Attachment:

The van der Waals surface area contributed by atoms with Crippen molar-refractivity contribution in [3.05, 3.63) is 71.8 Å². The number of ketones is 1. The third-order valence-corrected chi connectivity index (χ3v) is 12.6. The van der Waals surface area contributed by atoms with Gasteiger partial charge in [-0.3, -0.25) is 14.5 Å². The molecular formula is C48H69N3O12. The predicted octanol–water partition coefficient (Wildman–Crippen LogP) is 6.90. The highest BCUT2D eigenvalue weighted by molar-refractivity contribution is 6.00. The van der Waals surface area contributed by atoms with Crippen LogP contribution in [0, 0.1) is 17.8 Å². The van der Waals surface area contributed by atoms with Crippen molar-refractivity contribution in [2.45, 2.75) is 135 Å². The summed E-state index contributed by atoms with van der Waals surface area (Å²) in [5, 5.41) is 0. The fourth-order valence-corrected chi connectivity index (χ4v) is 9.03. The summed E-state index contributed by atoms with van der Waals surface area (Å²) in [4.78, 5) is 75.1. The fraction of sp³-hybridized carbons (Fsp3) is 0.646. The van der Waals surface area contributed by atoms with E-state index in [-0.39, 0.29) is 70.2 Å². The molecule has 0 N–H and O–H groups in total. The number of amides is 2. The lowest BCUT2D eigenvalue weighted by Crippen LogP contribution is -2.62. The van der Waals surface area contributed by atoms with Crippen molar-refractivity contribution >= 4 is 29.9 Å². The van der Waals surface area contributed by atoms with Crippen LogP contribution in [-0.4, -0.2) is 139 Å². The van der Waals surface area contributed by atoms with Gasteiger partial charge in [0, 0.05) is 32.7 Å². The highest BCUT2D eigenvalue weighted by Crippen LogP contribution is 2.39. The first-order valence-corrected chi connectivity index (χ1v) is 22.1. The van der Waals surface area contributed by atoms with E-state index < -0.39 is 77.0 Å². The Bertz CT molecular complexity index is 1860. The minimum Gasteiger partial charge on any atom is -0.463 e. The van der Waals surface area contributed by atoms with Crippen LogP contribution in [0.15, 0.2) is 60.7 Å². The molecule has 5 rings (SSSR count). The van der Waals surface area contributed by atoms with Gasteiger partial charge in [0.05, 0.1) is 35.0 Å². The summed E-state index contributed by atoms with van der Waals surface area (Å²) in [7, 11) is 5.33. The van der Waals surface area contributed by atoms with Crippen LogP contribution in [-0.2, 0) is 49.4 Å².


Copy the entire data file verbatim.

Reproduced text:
The van der Waals surface area contributed by atoms with Crippen molar-refractivity contribution in [3.05, 3.63) is 71.8 Å². The number of ketones is 1. The third-order valence-corrected chi connectivity index (χ3v) is 12.6. The van der Waals surface area contributed by atoms with Gasteiger partial charge in [-0.3, -0.25) is 14.5 Å². The molecular formula is C48H69N3O12. The predicted octanol–water partition coefficient (Wildman–Crippen LogP) is 6.90. The highest BCUT2D eigenvalue weighted by molar-refractivity contribution is 6.00. The van der Waals surface area contributed by atoms with Crippen LogP contribution in [0, 0.1) is 17.8 Å². The van der Waals surface area contributed by atoms with Crippen molar-refractivity contribution in [2.45, 2.75) is 135 Å². The summed E-state index contributed by atoms with van der Waals surface area (Å²) in [5, 5.41) is 0. The fourth-order valence-corrected chi connectivity index (χ4v) is 9.03. The summed E-state index contributed by atoms with van der Waals surface area (Å²) in [4.78, 5) is 75.1. The fraction of sp³-hybridized carbons (Fsp3) is 0.646. The van der Waals surface area contributed by atoms with E-state index in [-0.39, 0.29) is 70.2 Å². The molecule has 0 N–H and O–H groups in total. The number of amides is 2. The lowest BCUT2D eigenvalue weighted by Crippen LogP contribution is -2.62. The van der Waals surface area contributed by atoms with Crippen molar-refractivity contribution >= 4 is 29.9 Å². The van der Waals surface area contributed by atoms with Crippen LogP contribution in [-0.4, -0.2) is 139 Å². The van der Waals surface area contributed by atoms with Gasteiger partial charge in [0, 0.05) is 32.7 Å². The highest BCUT2D eigenvalue weighted by Crippen LogP contribution is 2.39. The first-order valence-corrected chi connectivity index (χ1v) is 22.1. The van der Waals surface area contributed by atoms with E-state index < -0.39 is 77.0 Å². The Bertz CT molecular complexity index is 1860. The minimum Gasteiger partial charge on any atom is -0.463 e. The van der Waals surface area contributed by atoms with Crippen LogP contribution in [0.15, 0.2) is 60.7 Å². The molecule has 5 rings (SSSR count). The van der Waals surface area contributed by atoms with Gasteiger partial charge in [0.05, 0.1) is 35.0 Å². The summed E-state index contributed by atoms with van der Waals surface area (Å²) in [7, 11) is 5.33. The van der Waals surface area contributed by atoms with Crippen LogP contribution in [-0.2, 0) is 49.4 Å².